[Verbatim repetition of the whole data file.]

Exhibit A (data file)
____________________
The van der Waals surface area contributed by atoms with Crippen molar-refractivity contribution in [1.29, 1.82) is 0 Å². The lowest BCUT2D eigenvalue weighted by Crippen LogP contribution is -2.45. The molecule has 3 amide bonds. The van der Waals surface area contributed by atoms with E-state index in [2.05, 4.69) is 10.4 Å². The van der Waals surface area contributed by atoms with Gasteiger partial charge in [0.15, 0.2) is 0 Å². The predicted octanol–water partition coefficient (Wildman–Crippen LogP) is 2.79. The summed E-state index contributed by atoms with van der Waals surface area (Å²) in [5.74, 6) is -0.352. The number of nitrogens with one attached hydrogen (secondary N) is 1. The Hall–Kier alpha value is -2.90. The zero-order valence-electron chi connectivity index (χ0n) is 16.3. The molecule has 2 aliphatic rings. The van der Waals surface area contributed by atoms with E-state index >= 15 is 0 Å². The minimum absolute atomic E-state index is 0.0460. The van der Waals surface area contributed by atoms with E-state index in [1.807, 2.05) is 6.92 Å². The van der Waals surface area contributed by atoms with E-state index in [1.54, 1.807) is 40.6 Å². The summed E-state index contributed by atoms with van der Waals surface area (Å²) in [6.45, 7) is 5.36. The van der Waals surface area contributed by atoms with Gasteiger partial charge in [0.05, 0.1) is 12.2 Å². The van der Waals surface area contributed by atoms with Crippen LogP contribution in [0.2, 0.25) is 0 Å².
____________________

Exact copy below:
The van der Waals surface area contributed by atoms with Crippen molar-refractivity contribution in [1.29, 1.82) is 0 Å². The lowest BCUT2D eigenvalue weighted by Crippen LogP contribution is -2.45. The molecule has 3 amide bonds. The van der Waals surface area contributed by atoms with E-state index in [2.05, 4.69) is 10.4 Å². The van der Waals surface area contributed by atoms with Gasteiger partial charge in [0.15, 0.2) is 0 Å². The predicted octanol–water partition coefficient (Wildman–Crippen LogP) is 2.79. The summed E-state index contributed by atoms with van der Waals surface area (Å²) in [5.74, 6) is -0.352. The number of nitrogens with one attached hydrogen (secondary N) is 1. The Hall–Kier alpha value is -2.90. The zero-order valence-electron chi connectivity index (χ0n) is 16.3. The molecule has 2 aliphatic rings. The van der Waals surface area contributed by atoms with E-state index >= 15 is 0 Å². The minimum absolute atomic E-state index is 0.0460. The van der Waals surface area contributed by atoms with E-state index in [1.807, 2.05) is 6.92 Å². The van der Waals surface area contributed by atoms with E-state index in [1.54, 1.807) is 40.6 Å². The summed E-state index contributed by atoms with van der Waals surface area (Å²) in [6.45, 7) is 5.36. The van der Waals surface area contributed by atoms with Gasteiger partial charge in [0.05, 0.1) is 12.2 Å². The van der Waals surface area contributed by atoms with Crippen LogP contribution in [0.2, 0.25) is 0 Å².